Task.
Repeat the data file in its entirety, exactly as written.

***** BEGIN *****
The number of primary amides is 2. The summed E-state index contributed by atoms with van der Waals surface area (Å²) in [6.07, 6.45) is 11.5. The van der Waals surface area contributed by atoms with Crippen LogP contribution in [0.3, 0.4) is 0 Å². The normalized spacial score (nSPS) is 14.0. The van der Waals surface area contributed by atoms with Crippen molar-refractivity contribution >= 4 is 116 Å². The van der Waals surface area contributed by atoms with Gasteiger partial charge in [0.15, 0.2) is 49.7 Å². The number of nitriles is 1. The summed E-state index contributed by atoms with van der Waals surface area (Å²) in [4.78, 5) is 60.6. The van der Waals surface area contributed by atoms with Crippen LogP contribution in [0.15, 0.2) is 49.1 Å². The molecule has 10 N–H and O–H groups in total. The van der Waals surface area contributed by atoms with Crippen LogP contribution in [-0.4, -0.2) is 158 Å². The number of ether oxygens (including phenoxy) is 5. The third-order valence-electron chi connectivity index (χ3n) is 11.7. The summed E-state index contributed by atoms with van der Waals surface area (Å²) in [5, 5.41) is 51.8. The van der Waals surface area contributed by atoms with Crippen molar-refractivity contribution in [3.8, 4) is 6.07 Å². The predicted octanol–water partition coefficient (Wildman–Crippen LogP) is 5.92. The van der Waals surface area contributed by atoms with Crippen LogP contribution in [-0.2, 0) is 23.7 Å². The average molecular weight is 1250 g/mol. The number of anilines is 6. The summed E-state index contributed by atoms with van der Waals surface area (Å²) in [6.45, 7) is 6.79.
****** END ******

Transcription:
The number of primary amides is 2. The summed E-state index contributed by atoms with van der Waals surface area (Å²) in [6.07, 6.45) is 11.5. The van der Waals surface area contributed by atoms with Crippen LogP contribution in [0.3, 0.4) is 0 Å². The normalized spacial score (nSPS) is 14.0. The van der Waals surface area contributed by atoms with Crippen molar-refractivity contribution >= 4 is 116 Å². The van der Waals surface area contributed by atoms with Gasteiger partial charge in [0.15, 0.2) is 49.7 Å². The number of nitriles is 1. The summed E-state index contributed by atoms with van der Waals surface area (Å²) in [4.78, 5) is 60.6. The van der Waals surface area contributed by atoms with Crippen LogP contribution in [0.15, 0.2) is 49.1 Å². The molecule has 10 N–H and O–H groups in total. The van der Waals surface area contributed by atoms with Crippen LogP contribution in [-0.4, -0.2) is 158 Å². The number of ether oxygens (including phenoxy) is 5. The third-order valence-electron chi connectivity index (χ3n) is 11.7. The summed E-state index contributed by atoms with van der Waals surface area (Å²) in [5, 5.41) is 51.8. The van der Waals surface area contributed by atoms with Crippen molar-refractivity contribution in [3.8, 4) is 6.07 Å². The predicted octanol–water partition coefficient (Wildman–Crippen LogP) is 5.92. The van der Waals surface area contributed by atoms with Crippen LogP contribution in [-0.2, 0) is 23.7 Å². The average molecular weight is 1250 g/mol. The number of anilines is 6. The summed E-state index contributed by atoms with van der Waals surface area (Å²) in [6.45, 7) is 6.79.